Tag Archives: Alice Paul

Women’s History Roundup: Create a Movement

Throughout history, men with leadership proclivities have tended to start businesses to create wealth or/and to go into politics. They take the direct path to power for its own sake. Women, on the other hand, tend to start social movements. Susan B. Anthony and women’s rights, Jane Addams and the Settlement House movement, Margaret Sanger and birth control, Candy Lightner and Mothers Against Drunk Driving, and today’s Emily May and Hollaback just to name a few.

The 9 Ways Women’s History Month posts this week are all examples of women starting social movements large and small:
Burning Women: Triangle Fire 100th Anniversary Illuminates Wisconsin Union-Busting
Alice Paul’s Equal Right Amendment Back at the Plow
Violence Against Women: Not in My Backyard – Er, Subway Car
Inspiration from Sin City

What are some other examples of woman-initiated social movements that inspire you?
What new social movement would you start if you could?

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Alice Paul’s Equal Rights Amendment Back at the Plow

“I never doubted that equal rights was the right direction. Most reforms, most problems are complicated. But to me there is nothing complicated about ordinary equality.” – Alice Paul, suffragist and author of the still-not-ratified Equal Rights Amendment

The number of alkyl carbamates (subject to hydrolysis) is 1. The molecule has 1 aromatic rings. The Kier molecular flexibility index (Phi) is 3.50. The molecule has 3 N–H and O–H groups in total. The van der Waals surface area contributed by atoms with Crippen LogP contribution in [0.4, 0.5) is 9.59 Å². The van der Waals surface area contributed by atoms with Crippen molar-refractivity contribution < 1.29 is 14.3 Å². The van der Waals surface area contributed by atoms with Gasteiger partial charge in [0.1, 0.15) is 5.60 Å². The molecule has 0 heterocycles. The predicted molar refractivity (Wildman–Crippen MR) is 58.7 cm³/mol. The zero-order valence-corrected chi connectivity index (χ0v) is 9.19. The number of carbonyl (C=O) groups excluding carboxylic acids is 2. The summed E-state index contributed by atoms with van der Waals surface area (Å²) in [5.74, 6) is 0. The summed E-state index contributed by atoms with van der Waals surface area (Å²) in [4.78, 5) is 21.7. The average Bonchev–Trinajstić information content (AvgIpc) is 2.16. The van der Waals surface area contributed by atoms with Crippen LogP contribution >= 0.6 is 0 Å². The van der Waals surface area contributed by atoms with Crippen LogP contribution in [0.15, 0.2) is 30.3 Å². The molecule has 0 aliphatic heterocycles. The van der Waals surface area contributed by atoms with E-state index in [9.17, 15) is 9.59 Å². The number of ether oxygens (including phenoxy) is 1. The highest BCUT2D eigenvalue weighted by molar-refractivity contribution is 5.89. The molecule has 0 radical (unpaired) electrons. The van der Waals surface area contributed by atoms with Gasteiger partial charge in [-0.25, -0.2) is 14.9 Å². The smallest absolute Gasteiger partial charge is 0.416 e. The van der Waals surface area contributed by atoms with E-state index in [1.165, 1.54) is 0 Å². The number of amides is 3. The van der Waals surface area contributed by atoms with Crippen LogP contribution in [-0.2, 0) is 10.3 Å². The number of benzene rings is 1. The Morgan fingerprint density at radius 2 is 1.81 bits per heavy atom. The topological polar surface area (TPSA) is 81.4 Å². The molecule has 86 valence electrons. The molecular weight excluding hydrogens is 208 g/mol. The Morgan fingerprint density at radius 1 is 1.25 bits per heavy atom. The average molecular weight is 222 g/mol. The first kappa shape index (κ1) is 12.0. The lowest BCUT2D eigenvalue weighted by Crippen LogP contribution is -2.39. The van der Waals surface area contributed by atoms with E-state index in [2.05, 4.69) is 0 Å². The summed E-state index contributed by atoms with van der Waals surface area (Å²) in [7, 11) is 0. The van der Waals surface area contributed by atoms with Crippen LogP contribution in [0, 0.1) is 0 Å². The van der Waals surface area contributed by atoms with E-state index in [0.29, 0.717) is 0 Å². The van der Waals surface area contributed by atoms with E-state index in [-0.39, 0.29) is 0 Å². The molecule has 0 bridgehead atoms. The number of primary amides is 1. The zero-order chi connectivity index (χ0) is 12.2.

Yesterday, March 22, was World Water Day. That got a modicum of press. But did you know it was also the 39th anniversary of the date on which Equal Rights Amendment (ERA) passed out of the U. S. Congress and was sent to the states to be ratified? Probably not. And yet, if there is a resource women need as much as clean water, it must be the guarantee of equality under the law.

The original ERA, introduced in Congress in 1923, was written by Alice Paul, a women’s rights activist instrumental in the 1920 ratification of the 19th amendment, which guaranteed women’s right to vote. Paul also started the National Women’s Party, believing that without a political organization’s clout, women’s concerns would never be taken seriously by politicians. Paul was also one of the few women’s suffrage leaders who realized that getting the right to vote was necessary but not sufficient to enable women to be equal partners in society. She argued that those who had fought for suffrage should then shift their work to getting laws passed that would continue to expand women’s rights.

“When you put your hand to the plow,” Paul said, “you can’t put it down until you get to the end of the row.”

How right she was! And we aren’t there yet.

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Copyright 2010 Gloria Feldt